Also during the 1980s, small biotechnology companies began to emerge. In today’s market, several biotech companies are major players in the industry; however, in the 1980s they were only newly developing companies trying to compete with the resources of the larger firms. In 2005, it was reported that there were nearly 1500 biotechnology companies in the United States. 1 Of these 1500 business entities, 320 companies were publicly traded companies with combined revenue of $47.8 billion, and the 1086 private biotech firms, most employing fewer than 50 people, generated combined revenue of $2.9 billion. 4
The emergence of biotechnology companies in the 1980s, applying techniques from molecular biology, genomics, and genetics, changed the face of the pharmaceutical industry. By seeking alternative routes for drug development and marketing, these firms expanded the market for pharmaceuticals.
Emergence of Biotech Companies
During the 1980s, 3 major events paved the way for the emergence of biotech companies. The first was the decision of the Supreme Court to allow genetically manipulated organisms to be patented. 3 The second was the Bayh-Dole Act, allowing patents to be secured by universities based on extramural research funding. The third was the development of Genentech, the first publicly traded biotech company. 3
Another factor also came into the mix in 1984, when Congress passed the Drug Price Competition and Patent Term Restoration Act, known colloquially as the Hatch—Waxman Act. 3 This authorized the FDA to approve generic drug products without the extensive preclinical or clinical testing innovator drugs required. Generic companies are now only required to prove bioequivalence, allowing generic drugs to come to the market faster and to be lower priced. 3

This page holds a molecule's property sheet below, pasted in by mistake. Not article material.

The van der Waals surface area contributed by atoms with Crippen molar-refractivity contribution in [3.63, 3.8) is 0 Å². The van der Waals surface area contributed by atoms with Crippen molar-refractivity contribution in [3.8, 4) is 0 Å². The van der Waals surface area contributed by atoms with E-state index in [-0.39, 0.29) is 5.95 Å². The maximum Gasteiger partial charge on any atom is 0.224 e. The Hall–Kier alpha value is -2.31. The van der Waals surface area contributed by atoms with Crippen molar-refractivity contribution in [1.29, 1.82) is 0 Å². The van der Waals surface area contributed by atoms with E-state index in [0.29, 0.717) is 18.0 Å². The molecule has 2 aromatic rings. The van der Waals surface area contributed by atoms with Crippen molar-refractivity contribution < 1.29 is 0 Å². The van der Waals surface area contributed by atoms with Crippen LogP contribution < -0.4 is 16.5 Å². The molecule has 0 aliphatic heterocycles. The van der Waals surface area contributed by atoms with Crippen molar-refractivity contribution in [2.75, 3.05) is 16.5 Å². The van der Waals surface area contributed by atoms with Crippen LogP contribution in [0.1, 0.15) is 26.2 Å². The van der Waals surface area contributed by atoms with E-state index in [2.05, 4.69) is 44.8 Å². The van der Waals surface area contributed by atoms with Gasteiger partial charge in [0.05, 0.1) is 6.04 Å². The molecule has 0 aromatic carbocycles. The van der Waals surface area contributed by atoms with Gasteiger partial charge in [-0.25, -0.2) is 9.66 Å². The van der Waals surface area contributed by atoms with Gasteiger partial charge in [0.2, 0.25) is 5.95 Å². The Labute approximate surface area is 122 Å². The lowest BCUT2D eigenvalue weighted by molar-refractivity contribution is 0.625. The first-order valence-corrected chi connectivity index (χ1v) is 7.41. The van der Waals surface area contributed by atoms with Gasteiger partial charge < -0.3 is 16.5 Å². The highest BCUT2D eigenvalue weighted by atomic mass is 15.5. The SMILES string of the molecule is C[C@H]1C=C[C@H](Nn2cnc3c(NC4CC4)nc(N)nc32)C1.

Activities of nongovernmental organizations also changed the face of pharmaceutical companies in this decade. Activists fought for the right to access drugs in development to treat life-threatening disease states, with groups focused on HIV/AIDS and breast cancer leading the efforts for change. In 1983, the Orphan Drug Act sped up regulatory processes for potentially life-saving drugs. Activists also protested drug prices and limitations on drug product availability for those seeking life-saving therapies. 3
Because multiple blockbuster drugs— both from big pharmaceutical companies and small biotechs—are coming to the end of their patent term, firms are struggling to think of approaches to restructuring to buffer the inevitable loss of revenue. Between 2001 and 2008, the collective revenues of big pharma grew by 8.6% from year to year, according to Datamonitor’s PharmaVitae Explorer. 5 Carried out to 2014, companies will have a collective revenue gain of $628 billion, 5 but during the next 5 years, drugs representing over $142 billion in sales will reach the patent cliff and lose patent protection. 6
The blockbuster drugs about to lose patent protection flow from both big pharma and small biotech companies competing in the same industry. Despite this shared challenge, big pharmaceutical companies and small biotechnology firms need to approach the impending change in different ways.